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I got to see a stallion…

February 18, 2011

….do stallion things.

My major allows me to take nine credits outside the Literature program. These outside credits are intended to supplement the student’s knowledge about their thesis, but from a non-literature perspective. That said, it is supposed that the student will take other liberal arts courses: history, sociology, creative writing, philosophy, etc.

I took Equine Behavior.

Luckily my proposed thesis has to do with horses, so I can justify taking Animal Science courses. Honestly, these courses will in no way advance my thesis, but my advisers don’t have to know that, do they?

Anyways, I love my Equine Behavior class. Yesterday we got to observe a maiden stallion being introduced to and finally mount a phantom mare. It….was….awesome. I’ve never seen a stallion mount anything in real life, and it was very interesting to watch. We learned about breeding behavior and the training process of getting a stud to respond to a dummy.

The most interesting thing I learned was that one of the biggest sexual stimulators for a stallion was a “mare” that didn’t move. The instructors told us about a study where a stud was let loose into an arena with a mare not in estrus, a pregnant mare, a gelding, and a tranquilized stallion. The test stallions almost always mounted the tranquilized stallion because he moved the least. The mare not in estrus wasn’t interested, obviously, so she kicked. The pregnant mare, obviously, wanted to kill the stud. The gelding, obviously, wanted no part in sodomy. But the tranquilized stallion didn’t have a care in the world and just stood there. I guess just standing there reads as consent in the horse world. A mare that kicks and runs away doesn’t want to be bred and probably isn’t ready to receive. The instructors also told us that this is why stallions exhibit really obnoxious behavior around a mare they want to breed: they rear, shove, kick, bite, etc…..all the behavior we call “studdish”. All this posturing is apparently a litmus test to determine if the mare is ready to be bred. If she puts up with all his antics, then she’s more likely to accept him, which means she’s more likely to be fertile and take.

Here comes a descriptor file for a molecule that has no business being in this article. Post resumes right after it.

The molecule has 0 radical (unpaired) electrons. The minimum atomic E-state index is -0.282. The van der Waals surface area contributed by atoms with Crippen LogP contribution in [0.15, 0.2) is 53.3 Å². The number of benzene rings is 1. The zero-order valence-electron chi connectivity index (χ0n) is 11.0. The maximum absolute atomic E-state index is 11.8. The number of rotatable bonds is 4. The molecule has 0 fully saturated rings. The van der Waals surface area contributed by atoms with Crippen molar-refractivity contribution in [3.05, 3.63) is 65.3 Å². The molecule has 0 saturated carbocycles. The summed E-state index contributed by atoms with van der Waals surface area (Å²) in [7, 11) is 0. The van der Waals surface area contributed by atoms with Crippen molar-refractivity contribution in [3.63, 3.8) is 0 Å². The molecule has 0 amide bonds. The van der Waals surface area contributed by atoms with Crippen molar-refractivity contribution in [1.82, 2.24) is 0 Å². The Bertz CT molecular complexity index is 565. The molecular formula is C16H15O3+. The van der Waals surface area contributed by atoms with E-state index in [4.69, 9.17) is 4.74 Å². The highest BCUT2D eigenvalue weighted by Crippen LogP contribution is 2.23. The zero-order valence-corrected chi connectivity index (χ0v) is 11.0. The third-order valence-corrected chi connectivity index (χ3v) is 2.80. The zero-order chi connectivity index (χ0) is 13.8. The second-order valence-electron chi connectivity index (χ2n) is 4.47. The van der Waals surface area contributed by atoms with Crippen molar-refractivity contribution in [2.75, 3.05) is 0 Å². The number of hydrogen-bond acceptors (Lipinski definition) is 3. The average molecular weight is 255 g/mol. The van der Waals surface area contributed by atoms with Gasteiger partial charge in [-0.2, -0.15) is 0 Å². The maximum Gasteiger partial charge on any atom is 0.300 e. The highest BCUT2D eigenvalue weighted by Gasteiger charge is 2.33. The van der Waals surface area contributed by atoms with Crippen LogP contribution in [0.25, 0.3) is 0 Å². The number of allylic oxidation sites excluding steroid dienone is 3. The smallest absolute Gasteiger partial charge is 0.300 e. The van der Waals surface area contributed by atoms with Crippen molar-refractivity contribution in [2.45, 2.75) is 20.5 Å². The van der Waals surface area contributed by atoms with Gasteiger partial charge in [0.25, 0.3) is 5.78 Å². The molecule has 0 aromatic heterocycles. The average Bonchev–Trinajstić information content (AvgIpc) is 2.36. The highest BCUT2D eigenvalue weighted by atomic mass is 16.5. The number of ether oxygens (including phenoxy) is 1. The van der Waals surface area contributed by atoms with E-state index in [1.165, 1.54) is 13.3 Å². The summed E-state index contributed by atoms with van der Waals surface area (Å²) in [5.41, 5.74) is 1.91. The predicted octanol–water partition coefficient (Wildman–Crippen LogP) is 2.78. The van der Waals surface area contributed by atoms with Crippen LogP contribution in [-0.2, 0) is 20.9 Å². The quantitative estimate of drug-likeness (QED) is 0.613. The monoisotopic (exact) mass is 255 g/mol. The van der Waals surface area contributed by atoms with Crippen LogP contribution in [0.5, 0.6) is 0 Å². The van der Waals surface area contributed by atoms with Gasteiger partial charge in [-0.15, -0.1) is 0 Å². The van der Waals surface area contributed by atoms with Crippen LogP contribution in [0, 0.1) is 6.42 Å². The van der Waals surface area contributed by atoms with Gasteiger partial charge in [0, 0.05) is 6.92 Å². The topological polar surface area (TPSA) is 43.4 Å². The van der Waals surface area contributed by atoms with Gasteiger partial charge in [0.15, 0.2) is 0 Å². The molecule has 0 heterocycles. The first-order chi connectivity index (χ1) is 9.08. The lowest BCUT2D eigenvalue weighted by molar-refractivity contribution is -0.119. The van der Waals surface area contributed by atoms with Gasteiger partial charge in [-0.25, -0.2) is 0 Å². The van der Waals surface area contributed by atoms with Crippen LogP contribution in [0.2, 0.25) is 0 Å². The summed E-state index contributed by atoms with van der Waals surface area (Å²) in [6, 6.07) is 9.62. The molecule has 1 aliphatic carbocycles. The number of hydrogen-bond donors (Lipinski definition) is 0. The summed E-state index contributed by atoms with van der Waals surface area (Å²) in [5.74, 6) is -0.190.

I have absolutely no knowledge about breeding (other than the boy horsey puts his boy horse thingy in the girl horsey…after they fall in love of course) so this was all new to me.

As I was standing there amidst my fellow ariat and carhartt clad students, watching a stallion do his business, I had to seriously wonder what exactly made me choose the academic path I did. I’ve always loved horses. Surely at some point I considered doing the Equine Science, or pre-Vet route. What stopped me? It doesn’t make any sense. Did I stubbornly ignore my constitutional affection for horses to pursue some career I chose only arbitrarily?  Did someone convince me that there was no career in equine sciences? That plan clearly backfired, says the communications turned literature major. Why the hell didn’t I try to become a vet? It’s probably because I was a difficult and oppositional child. I liked the exact opposite of what everyone else did.  If all the little kids chose pink and blue as their favorite colors, I chose grey and brown. If everyone said they hated fish, I said I loved it. If all the little girls wanted to be vets, I’m sure I discarded that option on the virtue that everyone else wanted to do it.